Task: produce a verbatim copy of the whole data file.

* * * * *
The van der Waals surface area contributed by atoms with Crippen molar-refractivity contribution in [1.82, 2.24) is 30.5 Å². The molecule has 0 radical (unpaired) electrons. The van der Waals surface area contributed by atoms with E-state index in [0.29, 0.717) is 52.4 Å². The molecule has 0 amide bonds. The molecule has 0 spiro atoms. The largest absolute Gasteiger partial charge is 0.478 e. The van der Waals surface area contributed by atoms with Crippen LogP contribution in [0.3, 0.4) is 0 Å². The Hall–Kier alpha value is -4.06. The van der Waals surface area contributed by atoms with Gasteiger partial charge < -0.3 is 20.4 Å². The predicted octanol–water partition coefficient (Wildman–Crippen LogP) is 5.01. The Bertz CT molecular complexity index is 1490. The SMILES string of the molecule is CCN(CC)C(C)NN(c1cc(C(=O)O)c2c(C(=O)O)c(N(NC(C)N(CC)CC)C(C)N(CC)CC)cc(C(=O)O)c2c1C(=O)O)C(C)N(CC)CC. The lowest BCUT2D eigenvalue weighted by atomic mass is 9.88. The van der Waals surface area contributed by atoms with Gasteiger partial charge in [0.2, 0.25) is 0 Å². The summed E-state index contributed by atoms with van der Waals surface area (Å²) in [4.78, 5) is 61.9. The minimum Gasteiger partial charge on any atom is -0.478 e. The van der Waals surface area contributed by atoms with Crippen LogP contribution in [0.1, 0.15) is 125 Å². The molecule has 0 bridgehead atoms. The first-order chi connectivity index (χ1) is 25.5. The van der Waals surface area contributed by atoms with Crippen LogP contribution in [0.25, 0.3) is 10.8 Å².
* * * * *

The van der Waals surface area contributed by atoms with Crippen molar-refractivity contribution in [1.82, 2.24) is 30.5 Å². The molecule has 0 radical (unpaired) electrons. The van der Waals surface area contributed by atoms with E-state index in [0.29, 0.717) is 52.4 Å². The molecule has 0 amide bonds. The molecule has 0 spiro atoms. The largest absolute Gasteiger partial charge is 0.478 e. The van der Waals surface area contributed by atoms with Crippen LogP contribution in [0.3, 0.4) is 0 Å². The Hall–Kier alpha value is -4.06. The van der Waals surface area contributed by atoms with Gasteiger partial charge < -0.3 is 20.4 Å². The predicted octanol–water partition coefficient (Wildman–Crippen LogP) is 5.01. The Bertz CT molecular complexity index is 1490. The SMILES string of the molecule is CCN(CC)C(C)NN(c1cc(C(=O)O)c2c(C(=O)O)c(N(NC(C)N(CC)CC)C(C)N(CC)CC)cc(C(=O)O)c2c1C(=O)O)C(C)N(CC)CC. The lowest BCUT2D eigenvalue weighted by atomic mass is 9.88. The van der Waals surface area contributed by atoms with Gasteiger partial charge in [0.2, 0.25) is 0 Å². The summed E-state index contributed by atoms with van der Waals surface area (Å²) in [4.78, 5) is 61.9. The minimum Gasteiger partial charge on any atom is -0.478 e. The van der Waals surface area contributed by atoms with Crippen LogP contribution in [0.1, 0.15) is 125 Å². The molecule has 0 bridgehead atoms. The first-order chi connectivity index (χ1) is 25.5. The van der Waals surface area contributed by atoms with Crippen LogP contribution in [0.25, 0.3) is 10.8 Å².